Rajah and Tann Singapore LLP

Koay Saw Lean, Director, Human Resource

13 Jan 2021 Work-life harmony

About the Company :
Rajah & Tann Singapore LLP (Rajah & Tann) has grown to be one of the largest law firms in Singapore, providing a full suite of legal services to an array of clients from local and multinational companies.

Employment size :
> 650

Industry :
Professional-Scientific and Technical Activities (Legal Services)


Business Case

Work-Life Ambassador Koay Saw Lean describes the work-life culture at Rajah and Tann as “open and flexible”. She shares that the law firm values employees as individuals and views them as being fundamental to the organisation’s success. Thus, in an industry where long working hours is considered a norm, the firm continually seeks ways to support their well-being through work-life initiatives such as flexible working arrangements (FWAs).

The implementation of FWAs can be a challenging prospect in some industries and organisations where the work culture and even ways of operating pose a hurdle. Saw Lean shares that while these barriers may exist, they can be overcome. At Rajah and Tann, the leadership shows its commitment to work-life harmony by publicising available work-life programmes and achievements, including FWAs, at townhall meetings and through the shared spaces in the firm. For example, posters of awards are showcased in the main pantry, and promotional materials on current initiatives are also readily available to encourage employees to request for FWAs if needed.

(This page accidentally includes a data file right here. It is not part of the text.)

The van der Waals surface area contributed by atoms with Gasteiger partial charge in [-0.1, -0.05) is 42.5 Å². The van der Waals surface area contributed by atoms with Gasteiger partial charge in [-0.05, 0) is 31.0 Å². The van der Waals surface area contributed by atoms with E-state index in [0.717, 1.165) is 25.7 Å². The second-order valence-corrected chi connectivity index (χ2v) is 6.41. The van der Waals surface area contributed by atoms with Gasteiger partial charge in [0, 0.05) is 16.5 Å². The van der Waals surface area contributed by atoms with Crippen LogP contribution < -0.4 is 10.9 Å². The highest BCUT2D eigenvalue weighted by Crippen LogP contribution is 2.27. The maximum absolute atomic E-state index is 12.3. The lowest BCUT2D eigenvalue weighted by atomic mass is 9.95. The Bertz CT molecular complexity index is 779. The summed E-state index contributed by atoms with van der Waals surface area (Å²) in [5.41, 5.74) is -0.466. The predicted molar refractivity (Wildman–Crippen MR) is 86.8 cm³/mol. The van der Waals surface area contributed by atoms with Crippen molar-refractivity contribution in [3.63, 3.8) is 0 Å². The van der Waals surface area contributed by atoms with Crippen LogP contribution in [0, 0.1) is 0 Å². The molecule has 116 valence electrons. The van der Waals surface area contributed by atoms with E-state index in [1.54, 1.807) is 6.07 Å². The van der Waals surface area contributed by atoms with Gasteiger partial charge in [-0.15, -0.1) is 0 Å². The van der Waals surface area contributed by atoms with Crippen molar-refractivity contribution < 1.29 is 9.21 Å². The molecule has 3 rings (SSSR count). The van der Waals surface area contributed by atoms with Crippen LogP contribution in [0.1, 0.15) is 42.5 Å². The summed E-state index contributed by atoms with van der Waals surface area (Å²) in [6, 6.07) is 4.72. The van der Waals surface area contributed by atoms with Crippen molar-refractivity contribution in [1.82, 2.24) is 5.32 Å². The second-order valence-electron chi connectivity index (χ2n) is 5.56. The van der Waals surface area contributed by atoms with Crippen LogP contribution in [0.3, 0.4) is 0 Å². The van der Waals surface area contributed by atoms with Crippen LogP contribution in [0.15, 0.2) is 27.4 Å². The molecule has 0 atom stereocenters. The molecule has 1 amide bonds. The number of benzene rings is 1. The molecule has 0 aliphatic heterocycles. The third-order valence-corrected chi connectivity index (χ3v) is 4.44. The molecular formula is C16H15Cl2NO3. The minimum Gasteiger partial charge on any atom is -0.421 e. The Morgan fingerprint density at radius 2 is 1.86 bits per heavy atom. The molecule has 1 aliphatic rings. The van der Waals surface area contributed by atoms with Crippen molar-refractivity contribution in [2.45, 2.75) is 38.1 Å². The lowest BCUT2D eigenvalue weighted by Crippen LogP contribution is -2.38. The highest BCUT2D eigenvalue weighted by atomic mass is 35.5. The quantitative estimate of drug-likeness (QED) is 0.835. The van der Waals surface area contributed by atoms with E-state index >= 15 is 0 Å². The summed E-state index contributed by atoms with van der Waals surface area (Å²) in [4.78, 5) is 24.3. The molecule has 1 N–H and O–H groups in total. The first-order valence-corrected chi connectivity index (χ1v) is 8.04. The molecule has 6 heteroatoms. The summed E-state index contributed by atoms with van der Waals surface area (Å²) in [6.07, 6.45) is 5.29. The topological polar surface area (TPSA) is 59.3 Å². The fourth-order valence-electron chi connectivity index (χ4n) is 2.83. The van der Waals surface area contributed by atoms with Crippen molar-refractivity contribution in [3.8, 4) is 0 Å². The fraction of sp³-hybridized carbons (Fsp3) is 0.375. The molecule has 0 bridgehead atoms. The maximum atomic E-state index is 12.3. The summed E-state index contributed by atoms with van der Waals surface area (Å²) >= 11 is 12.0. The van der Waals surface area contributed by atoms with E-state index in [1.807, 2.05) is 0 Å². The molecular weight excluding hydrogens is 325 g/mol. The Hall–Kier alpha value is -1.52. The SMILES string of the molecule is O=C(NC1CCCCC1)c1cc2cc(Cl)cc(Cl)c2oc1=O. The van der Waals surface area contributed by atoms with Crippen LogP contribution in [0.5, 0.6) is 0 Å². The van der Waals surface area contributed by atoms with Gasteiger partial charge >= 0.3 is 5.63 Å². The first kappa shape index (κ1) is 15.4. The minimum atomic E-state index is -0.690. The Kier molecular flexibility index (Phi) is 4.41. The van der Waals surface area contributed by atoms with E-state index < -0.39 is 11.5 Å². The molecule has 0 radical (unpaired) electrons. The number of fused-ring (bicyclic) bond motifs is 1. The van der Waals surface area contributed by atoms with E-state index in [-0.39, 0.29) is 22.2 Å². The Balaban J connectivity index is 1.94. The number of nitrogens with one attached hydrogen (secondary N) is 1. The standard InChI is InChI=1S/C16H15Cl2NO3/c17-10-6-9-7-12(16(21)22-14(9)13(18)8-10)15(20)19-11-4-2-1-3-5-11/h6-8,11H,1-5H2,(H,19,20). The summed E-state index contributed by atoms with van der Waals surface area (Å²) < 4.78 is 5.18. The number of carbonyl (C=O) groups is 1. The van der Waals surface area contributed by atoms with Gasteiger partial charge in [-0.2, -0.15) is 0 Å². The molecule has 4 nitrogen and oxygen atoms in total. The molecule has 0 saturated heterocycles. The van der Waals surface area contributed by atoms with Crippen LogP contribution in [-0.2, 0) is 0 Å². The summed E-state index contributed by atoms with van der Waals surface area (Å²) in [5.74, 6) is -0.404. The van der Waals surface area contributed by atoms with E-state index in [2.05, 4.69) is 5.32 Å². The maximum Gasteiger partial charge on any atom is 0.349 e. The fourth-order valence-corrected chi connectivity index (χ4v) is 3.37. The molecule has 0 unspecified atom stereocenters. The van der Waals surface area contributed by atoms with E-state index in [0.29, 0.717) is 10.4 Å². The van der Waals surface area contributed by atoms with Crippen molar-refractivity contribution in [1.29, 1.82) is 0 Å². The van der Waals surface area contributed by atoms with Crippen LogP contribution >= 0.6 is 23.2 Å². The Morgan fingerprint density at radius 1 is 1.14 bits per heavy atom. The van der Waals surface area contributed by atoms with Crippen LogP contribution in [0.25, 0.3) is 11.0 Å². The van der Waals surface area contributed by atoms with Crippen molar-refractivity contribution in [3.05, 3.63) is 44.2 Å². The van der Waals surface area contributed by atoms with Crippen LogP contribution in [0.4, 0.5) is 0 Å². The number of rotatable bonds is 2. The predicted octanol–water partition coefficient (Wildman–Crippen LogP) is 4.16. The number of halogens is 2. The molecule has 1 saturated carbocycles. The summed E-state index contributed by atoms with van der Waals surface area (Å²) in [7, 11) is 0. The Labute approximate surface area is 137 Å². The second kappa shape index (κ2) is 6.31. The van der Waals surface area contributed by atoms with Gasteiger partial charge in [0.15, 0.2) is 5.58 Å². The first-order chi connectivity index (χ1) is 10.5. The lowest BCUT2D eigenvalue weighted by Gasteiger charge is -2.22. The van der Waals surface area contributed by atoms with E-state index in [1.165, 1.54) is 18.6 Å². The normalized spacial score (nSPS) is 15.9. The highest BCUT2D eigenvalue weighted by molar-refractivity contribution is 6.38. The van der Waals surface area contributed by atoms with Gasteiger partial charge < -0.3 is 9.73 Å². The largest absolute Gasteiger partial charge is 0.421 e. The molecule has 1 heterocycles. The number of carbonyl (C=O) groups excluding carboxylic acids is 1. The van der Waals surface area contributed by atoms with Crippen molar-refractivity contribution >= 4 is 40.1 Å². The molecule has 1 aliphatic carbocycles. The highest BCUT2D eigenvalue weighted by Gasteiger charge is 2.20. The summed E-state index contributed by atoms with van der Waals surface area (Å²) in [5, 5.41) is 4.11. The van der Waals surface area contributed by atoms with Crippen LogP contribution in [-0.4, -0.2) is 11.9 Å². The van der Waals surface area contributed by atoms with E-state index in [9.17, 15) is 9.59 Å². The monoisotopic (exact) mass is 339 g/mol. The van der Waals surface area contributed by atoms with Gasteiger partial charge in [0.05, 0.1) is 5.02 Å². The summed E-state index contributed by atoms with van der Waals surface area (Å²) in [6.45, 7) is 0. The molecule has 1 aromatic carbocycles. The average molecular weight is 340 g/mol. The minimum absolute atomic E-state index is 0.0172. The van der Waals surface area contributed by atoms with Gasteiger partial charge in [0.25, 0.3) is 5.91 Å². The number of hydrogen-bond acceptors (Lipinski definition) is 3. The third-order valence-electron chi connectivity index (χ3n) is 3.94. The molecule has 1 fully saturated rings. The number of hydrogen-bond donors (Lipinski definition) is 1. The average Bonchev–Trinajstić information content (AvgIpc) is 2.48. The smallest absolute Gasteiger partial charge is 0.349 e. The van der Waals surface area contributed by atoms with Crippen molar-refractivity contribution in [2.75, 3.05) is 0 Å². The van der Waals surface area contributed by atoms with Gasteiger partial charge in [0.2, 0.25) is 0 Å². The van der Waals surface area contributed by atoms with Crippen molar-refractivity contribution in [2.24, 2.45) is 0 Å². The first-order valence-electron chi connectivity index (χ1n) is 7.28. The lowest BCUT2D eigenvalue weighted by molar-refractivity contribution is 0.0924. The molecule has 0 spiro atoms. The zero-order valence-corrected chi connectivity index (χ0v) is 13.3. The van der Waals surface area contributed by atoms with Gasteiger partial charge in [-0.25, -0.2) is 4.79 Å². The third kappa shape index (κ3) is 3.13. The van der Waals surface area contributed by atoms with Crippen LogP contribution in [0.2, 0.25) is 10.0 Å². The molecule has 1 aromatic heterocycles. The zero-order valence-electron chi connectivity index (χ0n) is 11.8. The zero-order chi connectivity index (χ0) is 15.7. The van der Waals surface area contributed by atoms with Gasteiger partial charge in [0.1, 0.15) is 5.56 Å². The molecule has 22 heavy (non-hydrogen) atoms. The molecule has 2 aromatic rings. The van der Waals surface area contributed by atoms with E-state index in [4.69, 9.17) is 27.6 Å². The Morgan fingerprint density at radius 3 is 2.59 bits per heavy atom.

For organisations that are starting out on the implementation process, she suggests that providing some structure may help. In the initial stages of the FWA journey for Rajah and Tann, the firm had a pilot programme where employees could request to work from home on a telecommuting arrangement once a month. The existing HR system was also refined to enable employees to apply online. Having a structured and transparent process can be useful to iron out initial teething problems and assess the usefulness of an FWA. In the case of Rajah and Tann, the firm received positive feedback from staff and found ways to further refine the FWA initiative.

Saw Lean observes that employers should also adopt simple and quick ways to gather feedback on the effectiveness of FWA initiatives, as this will enable them to refine these flexible work options more efficiently. She shares that short anonymous surveys have been a useful tool for Rajah and Tann, particularly in testing out new ideas, “We can adapt and do things differently based on employees’ response, and the time taken to do so is short”. 

Saw Lean shares that when employees work flexibly, it is also important for supervisors to consider having more frequent communications with their teams, “to make sure that you're constantly connected with your people”. In her experience as a people leader, weekly meetings have been replaced with more regular check-ins to get updates on work, and also provide a better sense of how team members are feeling overall as they transition to a flexible way of working.

By providing employees with the flexibility to manage their time, she shares that Rajah and Tann “has been able to retain some of our best performers over the years”.

“In addition to being a positive retention strategy, Rajah and Tann’s experience has shown that employees are also more engaged, showing greater accountability for their work when they are given greater autonomy over where and how they work.”

Saw Lean encourages employers to consider the benefits that FWAs can bring and take the first steps towards FWA implementation. For Rajah and Tann, investing in Work-Life Harmony and the well-being of their employees has proven worthwhile, helping them to cultivate a dynamic, loyal and engaged workforce. 

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